Come on, boys: Wear a suit! While some trends in menswear have carried over from 2009, 2010 does open the doors for several new or reintroduced styles. I think you’ll be surprised by the versatility of a well-tailored, fitted suit.
In 2010, the ideal men’s suit places modernity with the higher-ups, closely followed by classic suiting details and a masculine shape. Look for a slim-cut, European suit, but not anything overly skinny or tapered. Today’s suit is made to highlight the shape of the male body, no cigarette legs or typical American box-cuts. Look for a suit design that includes broad shoulders, a slim-cut waist and a slim leg.
Keep in mind a few more pointers for a modern-classic suit:
• Look for a suit jacket that accentuates the natural, V-like shape of the torso.
• There should be two side vents on your suit jacket for a streamlined silhouette.
• For a more European look, look for peaked lapels (vs. classic American notched lapels). This is visually striking. It broadens the chest and lengthens the torso (creating a distinct, upside-down triangle effect). If you don’t know what I’m talking about, look up “lapel” on Wikipedia. They have good illustrations that clearly demonstrate the differences between lapel styles.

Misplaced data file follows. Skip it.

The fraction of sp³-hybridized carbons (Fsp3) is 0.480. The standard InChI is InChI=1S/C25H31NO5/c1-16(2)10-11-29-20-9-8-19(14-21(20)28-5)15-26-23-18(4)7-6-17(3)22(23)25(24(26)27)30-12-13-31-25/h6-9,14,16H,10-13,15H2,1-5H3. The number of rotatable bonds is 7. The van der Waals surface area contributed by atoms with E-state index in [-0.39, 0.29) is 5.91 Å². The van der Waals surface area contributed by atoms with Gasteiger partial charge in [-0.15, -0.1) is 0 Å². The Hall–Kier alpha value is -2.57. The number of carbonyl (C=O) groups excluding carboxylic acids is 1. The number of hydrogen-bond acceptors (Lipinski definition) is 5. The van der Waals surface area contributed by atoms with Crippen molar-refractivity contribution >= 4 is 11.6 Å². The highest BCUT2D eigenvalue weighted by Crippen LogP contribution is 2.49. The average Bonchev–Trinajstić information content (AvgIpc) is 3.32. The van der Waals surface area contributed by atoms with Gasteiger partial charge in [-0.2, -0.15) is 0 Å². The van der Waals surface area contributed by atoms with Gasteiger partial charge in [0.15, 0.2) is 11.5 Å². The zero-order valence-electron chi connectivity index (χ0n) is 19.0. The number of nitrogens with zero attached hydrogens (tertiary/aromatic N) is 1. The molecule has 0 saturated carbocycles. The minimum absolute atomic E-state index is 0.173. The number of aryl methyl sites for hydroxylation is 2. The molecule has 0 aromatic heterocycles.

• Trousers should hit at the ankle. The cut is slim and neat, trousers with a narrow waist and fitted legs.
The three-piece suit was a trend on the rise in 2009, still gaining speed in 2010. If you are thinking about a three-piece suit, keep in mind…
This year in fashion, designers seek to create clothing with real wearability and longevity. This means classic: classic colors, conservative styles, reasonable patterns.
No more mismatching color, crazy fabric combinations or borderline absurd accessories. Purchase a three-piece suit in a uniform color, fabric and pattern. If you do want one piece of a different hue, pick the least risky — perhaps the waistcoat. Still maintain the same fabric but experiment with the color; if you choose a color in the same family — say, a charcoal-grey jacket and trousers and a grey, pinstriped vest — it will look more cohesive.
Buttons and breaks:
Look for a suit that breaks near the bottom of the rib cage. Also, remember that the higher up your waistcoat buttons, the more boxy the effect. For a modern take, the waistcoat, too, should be v-shaped (thus its buttons should also begin lower, not near the collar). In terms of jacket buttons, two buttons is my favorite. Jackets with more buttons will lengthen your torso; jackets with one button will not. If there are too many buttons, it tends to look uncomfortable.
Check out collections for Spring 2010 for more ideas:
• Armani for urban comfort: classic patterned suits (checks, stripes); shirts with oversized patterns
• Dolce & Gabbana for dressy casual: denim with ties, boots, and jackets.
• Bottega Veneta for the confident: purple, orange, striped and tie-dye pieces
• Tom Ford: He is one of the No. 1 names in modern, fashion-forward menswear, particularly known for his ankle-length trousers and his slightly over-the-top (fabulous) suits.